In Situ Calculation of Finite-Time Lyapunov Exponents (FTLE)
Finite-Time Lyapunov Exponents (FTLE) inform the extent that flow through a volume is separating. The technique quantifies the separation at every location in physical space. In practice, this is done via particle advection (i.e., displacing a massless particle so that it is always tangent to the velocity). One particle is placed at each mesh point, and advected for a period, and the separation between the resulting positions of adjacent points is measured. This technique is highly valued in the ocean modeling community, fusion community, and others, since it locates the areas with similar flow patterns, as well as those with very different flow patterns.
Computing an FTLE can become very expensive however, especially when it is computed on the native resolution of a dense mesh. On very large meshes, the technique may involve billions of particles going very long distances, and thus solving trillions of ordinary differential equations. Calculating FTLE in situ (meaning performing the FTLE calculation concurrent with the simulation code) is particularly difficult, since the execution time, memory requirements, and communication patterns must fit within the constraints of the simulation code. However, in situ calculation provides new opportunities for directing the simulation code itself toward the best strategy for adapting its computation over time. Specifically, this information can be used to find computational islands, and may be able to provide insight into optimally load balancing the simulation into regions which require very little communication with each other.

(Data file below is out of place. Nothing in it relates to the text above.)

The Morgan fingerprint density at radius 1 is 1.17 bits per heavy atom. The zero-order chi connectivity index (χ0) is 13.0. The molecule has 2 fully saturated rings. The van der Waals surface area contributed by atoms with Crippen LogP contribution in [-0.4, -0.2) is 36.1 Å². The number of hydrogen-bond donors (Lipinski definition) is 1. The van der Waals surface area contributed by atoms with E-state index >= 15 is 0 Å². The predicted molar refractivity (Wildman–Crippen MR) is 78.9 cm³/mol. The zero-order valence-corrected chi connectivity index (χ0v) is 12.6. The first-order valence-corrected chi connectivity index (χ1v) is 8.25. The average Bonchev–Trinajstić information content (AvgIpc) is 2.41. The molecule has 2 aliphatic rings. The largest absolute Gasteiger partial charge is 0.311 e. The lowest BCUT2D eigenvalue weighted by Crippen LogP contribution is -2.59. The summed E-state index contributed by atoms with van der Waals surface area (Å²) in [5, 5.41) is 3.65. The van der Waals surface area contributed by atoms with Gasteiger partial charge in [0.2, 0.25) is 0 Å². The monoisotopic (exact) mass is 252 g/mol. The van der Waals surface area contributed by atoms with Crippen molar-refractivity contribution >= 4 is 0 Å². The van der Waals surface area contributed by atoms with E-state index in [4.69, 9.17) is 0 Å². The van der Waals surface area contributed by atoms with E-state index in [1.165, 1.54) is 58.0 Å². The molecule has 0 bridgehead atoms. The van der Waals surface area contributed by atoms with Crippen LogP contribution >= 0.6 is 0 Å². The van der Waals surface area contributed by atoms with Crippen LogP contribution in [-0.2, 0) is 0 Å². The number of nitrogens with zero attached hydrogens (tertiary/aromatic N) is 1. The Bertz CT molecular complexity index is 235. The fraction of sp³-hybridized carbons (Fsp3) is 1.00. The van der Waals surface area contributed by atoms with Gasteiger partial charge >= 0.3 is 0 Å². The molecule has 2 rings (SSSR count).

This research project endeavors to accomplish many connected tasks. First, to find better ways of improving the current implementations of the FTLE in tools such as VisIt for use in post processing of simulation data. Second, to analyze the results and assist in discoveries in fusion. Third, to test new methods for parallelizing FTLE computation for in situ processing. And, fourth, to deploy these techniques into M3D, a tokamak fusion code used to understand nuclear plasmas.
The image on this page shows the result of an FTLE calculation on a cross-section of a tokamak from an M3D simulation. The red and white areas are where flow separates the most, while the blue and green areas are where particles stay mostly together.